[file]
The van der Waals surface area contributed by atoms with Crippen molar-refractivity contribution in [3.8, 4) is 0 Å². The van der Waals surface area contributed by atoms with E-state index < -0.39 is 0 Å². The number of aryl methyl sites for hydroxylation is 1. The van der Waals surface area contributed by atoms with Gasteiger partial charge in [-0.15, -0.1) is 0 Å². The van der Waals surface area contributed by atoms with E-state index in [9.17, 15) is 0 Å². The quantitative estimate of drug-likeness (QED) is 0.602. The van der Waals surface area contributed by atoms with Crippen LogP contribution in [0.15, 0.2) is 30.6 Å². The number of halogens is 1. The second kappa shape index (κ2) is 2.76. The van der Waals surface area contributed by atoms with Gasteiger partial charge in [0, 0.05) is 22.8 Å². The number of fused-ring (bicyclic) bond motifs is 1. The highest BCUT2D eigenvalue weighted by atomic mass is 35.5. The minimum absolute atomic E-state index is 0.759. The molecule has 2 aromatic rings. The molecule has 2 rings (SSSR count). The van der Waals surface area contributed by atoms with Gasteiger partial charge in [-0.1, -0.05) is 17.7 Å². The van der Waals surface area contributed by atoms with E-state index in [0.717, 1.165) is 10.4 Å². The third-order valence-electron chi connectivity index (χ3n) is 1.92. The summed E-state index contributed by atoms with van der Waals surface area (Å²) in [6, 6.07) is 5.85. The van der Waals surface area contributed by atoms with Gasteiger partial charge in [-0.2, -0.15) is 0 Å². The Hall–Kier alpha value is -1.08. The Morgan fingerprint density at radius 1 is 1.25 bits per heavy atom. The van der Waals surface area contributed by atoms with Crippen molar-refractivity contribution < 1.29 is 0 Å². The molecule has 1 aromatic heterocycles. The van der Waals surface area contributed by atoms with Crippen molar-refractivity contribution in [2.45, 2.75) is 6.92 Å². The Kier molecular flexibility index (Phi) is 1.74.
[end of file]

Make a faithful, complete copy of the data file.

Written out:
The van der Waals surface area contributed by atoms with Crippen molar-refractivity contribution in [3.8, 4) is 0 Å². The van der Waals surface area contributed by atoms with E-state index < -0.39 is 0 Å². The number of aryl methyl sites for hydroxylation is 1. The van der Waals surface area contributed by atoms with Gasteiger partial charge in [-0.15, -0.1) is 0 Å². The van der Waals surface area contributed by atoms with E-state index in [9.17, 15) is 0 Å². The quantitative estimate of drug-likeness (QED) is 0.602. The van der Waals surface area contributed by atoms with Crippen LogP contribution in [0.15, 0.2) is 30.6 Å². The number of halogens is 1. The second kappa shape index (κ2) is 2.76. The van der Waals surface area contributed by atoms with Gasteiger partial charge in [0, 0.05) is 22.8 Å². The number of fused-ring (bicyclic) bond motifs is 1. The highest BCUT2D eigenvalue weighted by atomic mass is 35.5. The minimum absolute atomic E-state index is 0.759. The molecule has 2 aromatic rings. The molecule has 2 rings (SSSR count). The van der Waals surface area contributed by atoms with Gasteiger partial charge in [-0.1, -0.05) is 17.7 Å². The van der Waals surface area contributed by atoms with E-state index in [0.717, 1.165) is 10.4 Å². The third-order valence-electron chi connectivity index (χ3n) is 1.92. The summed E-state index contributed by atoms with van der Waals surface area (Å²) in [6, 6.07) is 5.85. The van der Waals surface area contributed by atoms with Gasteiger partial charge in [-0.2, -0.15) is 0 Å². The Hall–Kier alpha value is -1.08. The Morgan fingerprint density at radius 1 is 1.25 bits per heavy atom. The van der Waals surface area contributed by atoms with Crippen molar-refractivity contribution < 1.29 is 0 Å². The molecule has 1 aromatic heterocycles. The van der Waals surface area contributed by atoms with Crippen molar-refractivity contribution in [2.45, 2.75) is 6.92 Å². The Kier molecular flexibility index (Phi) is 1.74.